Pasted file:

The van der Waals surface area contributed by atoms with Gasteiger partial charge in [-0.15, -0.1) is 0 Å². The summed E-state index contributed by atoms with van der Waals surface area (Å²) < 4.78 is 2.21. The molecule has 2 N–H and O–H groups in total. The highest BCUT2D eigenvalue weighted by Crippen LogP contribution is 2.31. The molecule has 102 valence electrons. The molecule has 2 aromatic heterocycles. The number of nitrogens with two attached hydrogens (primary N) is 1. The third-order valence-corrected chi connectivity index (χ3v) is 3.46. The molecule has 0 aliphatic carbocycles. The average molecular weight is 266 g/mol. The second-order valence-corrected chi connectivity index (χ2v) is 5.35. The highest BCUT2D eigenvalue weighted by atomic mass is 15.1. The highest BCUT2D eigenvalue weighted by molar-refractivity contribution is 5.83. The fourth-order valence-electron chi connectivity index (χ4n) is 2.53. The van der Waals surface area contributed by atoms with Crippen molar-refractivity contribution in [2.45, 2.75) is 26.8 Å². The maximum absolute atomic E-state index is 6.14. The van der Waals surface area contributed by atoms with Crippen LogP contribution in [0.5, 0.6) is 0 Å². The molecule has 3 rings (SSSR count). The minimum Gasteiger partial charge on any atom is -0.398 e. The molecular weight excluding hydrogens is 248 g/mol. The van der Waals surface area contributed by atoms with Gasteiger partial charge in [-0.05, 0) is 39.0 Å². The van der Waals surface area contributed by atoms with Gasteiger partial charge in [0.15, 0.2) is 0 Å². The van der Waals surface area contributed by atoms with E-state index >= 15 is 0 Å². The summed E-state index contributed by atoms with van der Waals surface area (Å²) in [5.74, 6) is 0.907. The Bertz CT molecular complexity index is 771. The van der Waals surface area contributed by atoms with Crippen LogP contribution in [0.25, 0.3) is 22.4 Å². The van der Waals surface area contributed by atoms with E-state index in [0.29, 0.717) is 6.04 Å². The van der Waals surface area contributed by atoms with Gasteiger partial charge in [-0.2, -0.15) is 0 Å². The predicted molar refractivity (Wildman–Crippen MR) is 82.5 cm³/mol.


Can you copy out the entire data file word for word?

The van der Waals surface area contributed by atoms with Gasteiger partial charge in [-0.15, -0.1) is 0 Å². The summed E-state index contributed by atoms with van der Waals surface area (Å²) < 4.78 is 2.21. The molecule has 2 N–H and O–H groups in total. The highest BCUT2D eigenvalue weighted by Crippen LogP contribution is 2.31. The molecule has 102 valence electrons. The molecule has 2 aromatic heterocycles. The number of nitrogens with two attached hydrogens (primary N) is 1. The third-order valence-corrected chi connectivity index (χ3v) is 3.46. The molecule has 0 aliphatic carbocycles. The average molecular weight is 266 g/mol. The second-order valence-corrected chi connectivity index (χ2v) is 5.35. The highest BCUT2D eigenvalue weighted by atomic mass is 15.1. The highest BCUT2D eigenvalue weighted by molar-refractivity contribution is 5.83. The fourth-order valence-electron chi connectivity index (χ4n) is 2.53. The van der Waals surface area contributed by atoms with Crippen molar-refractivity contribution in [2.45, 2.75) is 26.8 Å². The maximum absolute atomic E-state index is 6.14. The van der Waals surface area contributed by atoms with Crippen LogP contribution in [0.5, 0.6) is 0 Å². The molecule has 3 rings (SSSR count). The minimum Gasteiger partial charge on any atom is -0.398 e. The molecular weight excluding hydrogens is 248 g/mol. The van der Waals surface area contributed by atoms with Gasteiger partial charge in [-0.05, 0) is 39.0 Å². The van der Waals surface area contributed by atoms with Gasteiger partial charge in [0.15, 0.2) is 0 Å². The van der Waals surface area contributed by atoms with E-state index >= 15 is 0 Å². The summed E-state index contributed by atoms with van der Waals surface area (Å²) in [5.74, 6) is 0.907. The Bertz CT molecular complexity index is 771. The van der Waals surface area contributed by atoms with Crippen LogP contribution in [0.25, 0.3) is 22.4 Å². The van der Waals surface area contributed by atoms with E-state index in [0.29, 0.717) is 6.04 Å². The van der Waals surface area contributed by atoms with Gasteiger partial charge in [-0.2, -0.15) is 0 Å². The predicted molar refractivity (Wildman–Crippen MR) is 82.5 cm³/mol.